您现在的位置: 纽约时报中英文网 >> 纽约时报中英文版 >> 国际 >> 正文


更新时间:2019/7/11 16:45:05 来源:纽约时报中文网 作者:佚名

35 Employees Committed Suicide. Will Their Bosses Go to Jail?

PARIS — In their blue blazers and tight haircuts, the aging men look uncomfortable in the courtroom dock. And for good reason: they are accused of harassing employees so relentlessly that workers ended up killing themselves.


The men — all former top executives at France’s giant telecom company — wanted to downsize the business by thousands of workers a decade ago. But they couldn’t fire most of them. The workers were state employees — employees for life — and therefore protected.


So the executives resolved to make life so unbearable that the workers would leave, prosecutors say. Instead, at least 35 employees — workers’ advocates say nearly double that number — committed suicide, feeling trapped, betrayed and despairing of ever finding new work in France’s immobile labor market.


Today the former top executives of France Télécom — once the national phone company, and now one of the nation’s biggest private enterprises, Orange — are on trial for “moral harassment.” It is the first time that French bosses, caught in the vise of France’s strict labor protections, have been prosecuted for systemic harassment that led to worker deaths.

如今,这些法国电信(France Télécom)前高管们因“道德骚扰”受审。法国电信曾是一家国有电话公司,现在叫Orange,是法国最大的私营企业之一。这是受法国严格的劳动保护法牵制的法国老板们,首次因系统性骚扰、导致工人死亡而被起诉。

The trial has riveted a country deeply conflicted about capitalism and corporate culture, and may help answer a question that haunts the French as they fitfully modernize their economy: How far can a company go to streamline, shed debt and make money?


If convicted, the ex-executives face a year in jail and a $16,800 fine. But even before the trial wraps up on July 12, with a verdict sometime later, it has become a landmark in the country’s often hostile relations between labor and management.


As President Emmanuel Macron has sought to make France more business-friendly, he has run into a buzz saw of strikes and faced a revolt among Yellow Vest protesters who accuse him of being the president of the rich. While many workers complain they struggle to make ends meet, employers say a system of generous social benefits and worker protections makes hiring onerous and stifles job creation.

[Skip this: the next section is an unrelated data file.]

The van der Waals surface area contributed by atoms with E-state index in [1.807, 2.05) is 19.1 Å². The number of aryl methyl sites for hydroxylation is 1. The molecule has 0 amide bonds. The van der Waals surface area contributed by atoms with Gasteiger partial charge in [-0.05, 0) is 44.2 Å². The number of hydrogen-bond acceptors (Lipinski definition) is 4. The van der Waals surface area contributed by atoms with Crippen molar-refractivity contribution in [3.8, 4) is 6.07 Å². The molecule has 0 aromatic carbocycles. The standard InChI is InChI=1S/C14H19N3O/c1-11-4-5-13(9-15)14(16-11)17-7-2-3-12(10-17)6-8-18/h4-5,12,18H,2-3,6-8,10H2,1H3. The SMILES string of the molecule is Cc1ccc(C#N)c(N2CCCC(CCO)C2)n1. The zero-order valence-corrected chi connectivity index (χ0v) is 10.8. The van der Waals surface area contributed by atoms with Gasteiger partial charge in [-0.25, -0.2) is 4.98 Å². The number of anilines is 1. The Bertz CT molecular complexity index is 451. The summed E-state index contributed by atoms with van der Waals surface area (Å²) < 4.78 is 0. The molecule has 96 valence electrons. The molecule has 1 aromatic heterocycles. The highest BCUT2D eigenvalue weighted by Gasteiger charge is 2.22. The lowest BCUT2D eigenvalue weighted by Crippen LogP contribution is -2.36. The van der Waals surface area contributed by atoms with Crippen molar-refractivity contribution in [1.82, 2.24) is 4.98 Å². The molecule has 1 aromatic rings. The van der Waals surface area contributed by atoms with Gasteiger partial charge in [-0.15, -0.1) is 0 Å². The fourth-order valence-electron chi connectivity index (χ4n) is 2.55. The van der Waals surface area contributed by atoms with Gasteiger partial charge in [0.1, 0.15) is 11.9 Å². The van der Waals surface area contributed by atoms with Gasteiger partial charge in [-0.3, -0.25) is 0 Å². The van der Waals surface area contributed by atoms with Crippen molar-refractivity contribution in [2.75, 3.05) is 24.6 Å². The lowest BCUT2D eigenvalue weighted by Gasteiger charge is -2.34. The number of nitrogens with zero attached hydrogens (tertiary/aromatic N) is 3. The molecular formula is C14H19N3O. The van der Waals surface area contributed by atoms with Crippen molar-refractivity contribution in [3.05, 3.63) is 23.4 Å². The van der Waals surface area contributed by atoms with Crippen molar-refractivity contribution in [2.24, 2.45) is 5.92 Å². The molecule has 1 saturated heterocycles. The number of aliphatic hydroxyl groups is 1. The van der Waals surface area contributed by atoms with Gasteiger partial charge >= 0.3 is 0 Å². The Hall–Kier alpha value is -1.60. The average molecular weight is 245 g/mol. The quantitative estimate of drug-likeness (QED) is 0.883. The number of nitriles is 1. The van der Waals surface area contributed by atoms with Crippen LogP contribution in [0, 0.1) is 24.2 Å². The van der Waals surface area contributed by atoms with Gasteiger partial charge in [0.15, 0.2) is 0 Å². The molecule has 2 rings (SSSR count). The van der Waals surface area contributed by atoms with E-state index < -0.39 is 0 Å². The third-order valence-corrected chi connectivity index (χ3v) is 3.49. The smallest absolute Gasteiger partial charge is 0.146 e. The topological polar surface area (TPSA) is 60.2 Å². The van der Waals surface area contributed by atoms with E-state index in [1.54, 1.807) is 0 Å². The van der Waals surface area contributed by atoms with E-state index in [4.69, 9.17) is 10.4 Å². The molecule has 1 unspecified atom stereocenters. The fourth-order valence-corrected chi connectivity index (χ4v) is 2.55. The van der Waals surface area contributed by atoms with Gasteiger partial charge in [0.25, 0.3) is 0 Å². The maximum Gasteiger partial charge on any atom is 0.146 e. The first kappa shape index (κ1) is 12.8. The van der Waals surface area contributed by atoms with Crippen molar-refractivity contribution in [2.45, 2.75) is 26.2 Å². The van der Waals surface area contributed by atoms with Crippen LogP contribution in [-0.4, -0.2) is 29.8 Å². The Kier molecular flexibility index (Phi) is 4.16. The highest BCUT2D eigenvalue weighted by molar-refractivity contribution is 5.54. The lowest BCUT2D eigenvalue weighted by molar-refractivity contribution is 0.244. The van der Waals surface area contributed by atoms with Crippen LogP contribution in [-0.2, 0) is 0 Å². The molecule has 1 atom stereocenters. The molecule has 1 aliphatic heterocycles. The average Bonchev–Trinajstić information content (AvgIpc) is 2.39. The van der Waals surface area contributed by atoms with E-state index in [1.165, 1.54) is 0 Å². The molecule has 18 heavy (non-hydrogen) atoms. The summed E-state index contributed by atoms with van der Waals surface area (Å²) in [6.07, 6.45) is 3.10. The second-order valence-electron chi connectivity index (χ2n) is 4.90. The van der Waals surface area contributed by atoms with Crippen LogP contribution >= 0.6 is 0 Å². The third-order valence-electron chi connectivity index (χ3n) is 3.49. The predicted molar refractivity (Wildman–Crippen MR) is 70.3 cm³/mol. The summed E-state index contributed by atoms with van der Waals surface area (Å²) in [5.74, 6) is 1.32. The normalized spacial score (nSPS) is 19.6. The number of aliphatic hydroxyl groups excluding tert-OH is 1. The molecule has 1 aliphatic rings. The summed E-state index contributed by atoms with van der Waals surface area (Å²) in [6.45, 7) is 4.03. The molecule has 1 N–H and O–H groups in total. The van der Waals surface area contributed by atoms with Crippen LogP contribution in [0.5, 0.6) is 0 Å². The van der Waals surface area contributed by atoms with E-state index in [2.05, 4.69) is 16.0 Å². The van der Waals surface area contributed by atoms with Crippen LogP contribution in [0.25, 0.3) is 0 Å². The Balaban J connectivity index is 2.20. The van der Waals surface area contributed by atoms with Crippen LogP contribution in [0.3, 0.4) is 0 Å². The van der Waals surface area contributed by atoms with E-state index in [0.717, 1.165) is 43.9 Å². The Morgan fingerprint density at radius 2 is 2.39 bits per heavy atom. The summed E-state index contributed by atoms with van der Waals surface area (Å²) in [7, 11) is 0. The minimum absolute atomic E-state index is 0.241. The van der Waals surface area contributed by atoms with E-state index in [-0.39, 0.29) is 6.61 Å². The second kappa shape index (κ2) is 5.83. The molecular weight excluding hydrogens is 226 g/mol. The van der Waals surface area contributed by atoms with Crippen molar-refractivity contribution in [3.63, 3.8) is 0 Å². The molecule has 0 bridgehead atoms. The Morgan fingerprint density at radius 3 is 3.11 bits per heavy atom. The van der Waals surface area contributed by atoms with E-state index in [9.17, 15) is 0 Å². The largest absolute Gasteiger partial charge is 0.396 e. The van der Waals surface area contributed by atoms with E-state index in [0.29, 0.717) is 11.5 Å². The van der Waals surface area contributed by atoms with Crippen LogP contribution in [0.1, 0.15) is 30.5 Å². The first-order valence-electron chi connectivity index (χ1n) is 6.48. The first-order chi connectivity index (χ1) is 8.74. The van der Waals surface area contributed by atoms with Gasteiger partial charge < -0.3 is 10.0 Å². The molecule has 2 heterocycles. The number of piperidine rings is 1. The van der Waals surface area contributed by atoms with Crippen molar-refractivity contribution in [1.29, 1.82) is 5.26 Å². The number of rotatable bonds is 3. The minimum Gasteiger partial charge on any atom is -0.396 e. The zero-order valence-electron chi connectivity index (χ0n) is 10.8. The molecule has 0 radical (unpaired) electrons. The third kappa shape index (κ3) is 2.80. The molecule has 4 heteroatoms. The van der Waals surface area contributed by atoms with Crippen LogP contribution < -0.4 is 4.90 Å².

在法国总统埃马纽埃尔·马克龙(Emmanuel Macron)寻求让法国变得对企业更友好的时候,他遭遇了罢工的热潮,并面临着黄背心抗议者的反抗,他们指责他是富人的总统。尽管许多工人抱怨他们难以维持生计,但雇主们说,法国慷慨的社会福利和工人保护制度让招聘变得繁琐,扼杀了就业机会的创造。

The trial has become a searing demonstration of those lingering tensions.


France Télécom was caught flat-footed by the digital revolution, as fixed-line subscribers dropped away by the thousands. The state ordered the company to go private in 2003, and by 2005, it was over $50 billion in debt.


Company executives thought they needed to get rid of 22,000 workers out of 130,000 — a necessity contested by the prosecution — to ensure survival.


“They were stuck, cornered,” said Michel Ledoux, one of the plaintiffs’ lawyers. “The only possibility was to make them leave, one way or another.”

“他们被困住了,走投无路,”原告律师之一米歇尔·勒杜(Michel Ledoux)说。“唯一的可能是让他们离开,无论用什么手段。”

Weeks of wrenching testimony about despairing employees who hanged themselves, immolated themselves, or threw themselves out of windows, under trains and off bridges and highway overpasses, have suggested that the former executives went very far in “pushing the company into the new century,” as corporate strategy dictated.


The executives include Didier Lombard, the former chief executive officer; Louis-Pierre Wenès, his No. 2; Olivier Barberot, the former head of human resources; and four others.

这些高管包括前首席执行官迪迪埃·隆巴尔(Didier Lombard)、他的二把手路易-皮埃尔·维纳(Louis-Pierre Wenès)、前人事部总经理奥利维埃·巴柏罗(Olivier Barberot),以及其他四人。

A grim universe of underemployment, marginalization, miscasting and systematic harassment was established at the huge company, according to testimony at the trial.


The executives “sought the destabilization of the workers,” prosecutor Francoise Benezech said in her summing up on Friday.

检察官弗朗索瓦·贝内泽什(Francoise Benezech)在周五的总结陈述中说,这些高管“寻求使工人不稳定”。

“People who had worked outside their whole career were suddenly put in front of a computer,” said Frédérique Guillon, a worker advocate who testified at the trial, in an interview. “There were people whose work was simply taken away from them.”

“那些在整个职业生涯都在野外工作的人突然被分配到计算机前工作,”在庭审中作证的劳工维权人士弗雷德里克·居永(Frederique Guillon)在接受采访时说。“有些人干脆就没有工作可做。”

Among those victims, the youngest was Nicolas Grenouville, 28, who was wearing a company T-shirt when he put an internet cable around his neck and hanged himself in a garage, Mr. Ledoux told the court this week.